For one month, the Breathing Space Café at the Migration Museum will be taken over, repurposed and transformed into an art installation featuring limited-edition photo etchings of 12 Windrush generation elders produced by EVEWRIGHT, along with audio interviews and sound recordings of these Windrush Pioneers compiled by his team at Evewright Arts Foundation (EAF).”
Visit the exhibition at: Migration Museum at The Workshop, 26 Lambeth High Street, London, SE1 7AG 31 May– 28 July Admission: Free
I was introduced to Dulani’s work through her contribution to the Hidden Sussex Anthology. Her piece tells the story of the Chattri, a monument in Brighton to 53 Indian soldiers who died in WWI. In this episode she speaks about her family history, her work and the importance of teaching her daughters about belonging.
Dulani Kulasinghe was born in Colombo, Sri Lanka, raised in Albuquerque, New Mexico and now lives in Brighton with her family. She has a BA in English from Bryn Mawr College and an MA in Education from the University of New Mexico, where she wrote her MA dissertation on studying and writing poetry with young children.
While in Sri Lanka from 2006 to 2008, Dulani worked on the Law & Society Trust Annual Report on human rights, and Domains, the scholarly journal of the International Centre for Ethnic Studies. She also participated in field work in Sri Lanka, writing about human rights and reporting to the UN on human rights abuses related to the ethnic conflict in the country at that time.
In Brighton, Dulani earned a postgraduate diploma in law at the University of Sussex and worked in immigration law in London. She later co-founded Banyan Tree Theatre Group and helped adapt old and new folktales for children’s theatre, performing in Brighton Fringe, Black History Month and other local events since 2009.
Across teaching, law, activism and theatre making, storytelling has been at the heart of Dulani’s work.
Sam Martinez was born 10 February 1918 in Honduras, now known as Belize. He came to Scotland in 1942 to help with the war effort as a lumberjack. He lived until the age of 106 having many careers and children, and becoming a dedicated fan of local football team the Hibs.
Chao is a digital heritage specialist and overall history geek. After starting a history blog in 2012, she realised that the history she was taught growing up had significant gaps, was impersonal and had no room for personal stories and memories. Since then, she been doing various projects to document history/ culture through digital media.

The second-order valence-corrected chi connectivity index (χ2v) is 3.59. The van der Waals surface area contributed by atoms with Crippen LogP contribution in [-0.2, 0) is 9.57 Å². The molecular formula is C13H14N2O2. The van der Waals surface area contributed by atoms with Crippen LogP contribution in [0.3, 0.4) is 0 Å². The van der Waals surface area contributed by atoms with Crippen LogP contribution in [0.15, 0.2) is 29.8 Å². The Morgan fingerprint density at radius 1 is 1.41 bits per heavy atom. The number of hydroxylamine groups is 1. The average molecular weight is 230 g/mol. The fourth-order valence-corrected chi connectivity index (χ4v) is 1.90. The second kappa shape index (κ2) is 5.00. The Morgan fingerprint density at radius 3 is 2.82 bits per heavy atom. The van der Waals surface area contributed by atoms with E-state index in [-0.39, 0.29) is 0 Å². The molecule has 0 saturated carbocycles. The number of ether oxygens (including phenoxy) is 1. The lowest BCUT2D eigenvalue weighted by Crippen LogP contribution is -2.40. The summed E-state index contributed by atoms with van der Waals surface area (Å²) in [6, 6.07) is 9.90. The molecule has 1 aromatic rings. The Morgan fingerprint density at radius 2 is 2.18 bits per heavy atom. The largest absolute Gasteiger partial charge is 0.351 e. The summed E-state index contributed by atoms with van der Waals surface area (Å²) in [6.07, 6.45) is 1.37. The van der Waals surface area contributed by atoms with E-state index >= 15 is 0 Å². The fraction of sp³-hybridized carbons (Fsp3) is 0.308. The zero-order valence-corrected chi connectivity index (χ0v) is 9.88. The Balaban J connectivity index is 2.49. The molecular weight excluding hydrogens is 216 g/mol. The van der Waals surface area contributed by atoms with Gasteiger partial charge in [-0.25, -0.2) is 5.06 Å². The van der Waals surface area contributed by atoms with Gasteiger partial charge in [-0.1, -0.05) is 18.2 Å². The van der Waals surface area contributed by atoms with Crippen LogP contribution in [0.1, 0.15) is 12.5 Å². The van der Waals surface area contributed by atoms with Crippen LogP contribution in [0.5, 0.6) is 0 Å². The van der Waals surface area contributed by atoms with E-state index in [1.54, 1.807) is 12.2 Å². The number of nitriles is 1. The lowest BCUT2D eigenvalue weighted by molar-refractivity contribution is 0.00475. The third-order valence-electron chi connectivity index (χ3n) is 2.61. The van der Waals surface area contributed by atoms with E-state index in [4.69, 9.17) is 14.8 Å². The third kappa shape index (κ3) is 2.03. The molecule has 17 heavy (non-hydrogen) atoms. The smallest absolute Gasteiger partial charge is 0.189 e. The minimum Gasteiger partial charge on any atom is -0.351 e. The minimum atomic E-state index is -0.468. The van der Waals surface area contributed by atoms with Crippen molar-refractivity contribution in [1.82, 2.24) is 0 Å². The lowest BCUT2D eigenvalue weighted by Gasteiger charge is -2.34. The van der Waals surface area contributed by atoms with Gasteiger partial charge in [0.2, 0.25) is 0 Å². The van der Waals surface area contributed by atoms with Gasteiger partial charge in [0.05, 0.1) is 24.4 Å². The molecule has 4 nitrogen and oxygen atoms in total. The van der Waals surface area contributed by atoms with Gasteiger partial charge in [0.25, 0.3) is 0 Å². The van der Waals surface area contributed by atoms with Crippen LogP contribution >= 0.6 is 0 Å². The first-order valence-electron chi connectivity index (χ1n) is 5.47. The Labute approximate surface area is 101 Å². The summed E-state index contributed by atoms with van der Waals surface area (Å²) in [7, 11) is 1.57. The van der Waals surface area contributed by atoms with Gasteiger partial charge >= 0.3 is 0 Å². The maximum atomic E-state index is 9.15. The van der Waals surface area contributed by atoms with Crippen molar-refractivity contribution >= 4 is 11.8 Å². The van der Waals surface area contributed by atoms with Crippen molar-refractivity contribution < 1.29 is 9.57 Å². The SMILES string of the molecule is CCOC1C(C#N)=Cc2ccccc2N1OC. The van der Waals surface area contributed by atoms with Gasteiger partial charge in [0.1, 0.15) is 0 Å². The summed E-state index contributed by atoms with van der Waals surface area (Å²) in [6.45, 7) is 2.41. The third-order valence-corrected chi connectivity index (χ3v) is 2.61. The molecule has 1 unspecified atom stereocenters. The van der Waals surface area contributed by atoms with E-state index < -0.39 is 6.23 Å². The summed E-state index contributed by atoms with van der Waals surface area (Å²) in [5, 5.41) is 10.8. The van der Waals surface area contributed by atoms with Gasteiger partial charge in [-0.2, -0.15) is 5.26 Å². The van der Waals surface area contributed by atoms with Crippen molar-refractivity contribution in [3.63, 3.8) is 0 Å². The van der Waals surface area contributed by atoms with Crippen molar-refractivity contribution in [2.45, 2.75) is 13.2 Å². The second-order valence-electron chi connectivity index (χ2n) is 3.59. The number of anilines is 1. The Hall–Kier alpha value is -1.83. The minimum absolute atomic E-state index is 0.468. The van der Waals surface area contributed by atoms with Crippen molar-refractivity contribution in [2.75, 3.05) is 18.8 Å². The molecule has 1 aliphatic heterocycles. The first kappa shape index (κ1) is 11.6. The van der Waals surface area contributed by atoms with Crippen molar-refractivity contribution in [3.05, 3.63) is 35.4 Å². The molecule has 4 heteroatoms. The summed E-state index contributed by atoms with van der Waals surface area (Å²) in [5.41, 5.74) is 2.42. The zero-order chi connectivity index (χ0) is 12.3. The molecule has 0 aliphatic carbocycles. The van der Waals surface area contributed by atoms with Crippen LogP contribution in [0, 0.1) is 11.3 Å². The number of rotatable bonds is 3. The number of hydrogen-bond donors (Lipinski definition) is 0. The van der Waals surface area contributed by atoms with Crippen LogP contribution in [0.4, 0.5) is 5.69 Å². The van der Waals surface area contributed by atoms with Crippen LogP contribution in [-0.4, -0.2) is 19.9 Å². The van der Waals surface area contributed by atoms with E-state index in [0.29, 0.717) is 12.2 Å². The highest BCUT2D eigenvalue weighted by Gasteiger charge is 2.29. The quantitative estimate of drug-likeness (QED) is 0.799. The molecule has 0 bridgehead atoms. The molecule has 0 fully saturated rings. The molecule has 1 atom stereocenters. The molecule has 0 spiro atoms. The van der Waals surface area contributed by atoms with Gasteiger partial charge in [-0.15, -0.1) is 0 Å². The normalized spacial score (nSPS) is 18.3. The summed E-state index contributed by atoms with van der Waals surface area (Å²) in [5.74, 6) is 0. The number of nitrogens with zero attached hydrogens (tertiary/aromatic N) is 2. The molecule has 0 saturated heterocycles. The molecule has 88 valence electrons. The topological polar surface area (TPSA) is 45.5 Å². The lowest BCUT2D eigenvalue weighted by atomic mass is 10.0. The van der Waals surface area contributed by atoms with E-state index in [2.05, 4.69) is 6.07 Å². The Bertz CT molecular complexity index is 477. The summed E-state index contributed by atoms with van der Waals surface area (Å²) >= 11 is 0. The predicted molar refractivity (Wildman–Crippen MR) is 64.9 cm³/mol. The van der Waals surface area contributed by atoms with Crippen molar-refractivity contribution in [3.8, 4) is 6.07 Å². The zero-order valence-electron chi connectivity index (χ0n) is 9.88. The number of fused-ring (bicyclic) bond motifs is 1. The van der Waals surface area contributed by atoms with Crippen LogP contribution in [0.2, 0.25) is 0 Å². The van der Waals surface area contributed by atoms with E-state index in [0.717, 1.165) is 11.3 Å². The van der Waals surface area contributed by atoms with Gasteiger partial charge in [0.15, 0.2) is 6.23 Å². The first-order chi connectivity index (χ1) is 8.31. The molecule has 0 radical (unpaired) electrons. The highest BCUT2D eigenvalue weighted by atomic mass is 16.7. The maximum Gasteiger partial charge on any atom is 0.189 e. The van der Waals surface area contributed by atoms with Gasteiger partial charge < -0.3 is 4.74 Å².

You can find her project preserving Kenya’s antique railway stations at savetherailway.com
Hulda Kamboi Ngatjikare (married name Shipanga) was born on 28 October 1926 in Aminuis, South-West Africa (now known as Namibia). She came to the UK to study and qualifed as a theatre nurse and specialising in paediatrics and orthopaedics.
Altab Ali was a textiles worker who moved to London from Bangladesh, with his uncle in 1969. When he was murdered by racists on May the 4th 1978 his death sparked a protest of thousands of Bengali people and supporters. In this episode I speak to Rafique Ullah, who was a teenager at the time, about life before and after this murder.
You can listen to more of Ullah’s story on the Ideas Store website, including a harrowing account of his first day at school which I couldn’t fit in this episode.
Wake earned the nickname “White Mouse” for her ability to evade capture, and was at one time the Gestapo’s most wanted person. She flirted with border guards, slipped poison into enemy drinks and smuggled many jews and allied airman out of France.
And finally, I had the great pleasure of speaking to Sumitra Tikaram, who served in the FANY Corps. Sumi was a personal friend of Nancy Wake, and hosted her when she moved to London.
For a Hollywood version of this story you could watch Charlotte Grey (I haven’t). If you really want the real story, the best thing to read is Nancy Wake’s own account, The White Mouse, there is a documentary of the same name which includes interviews with her: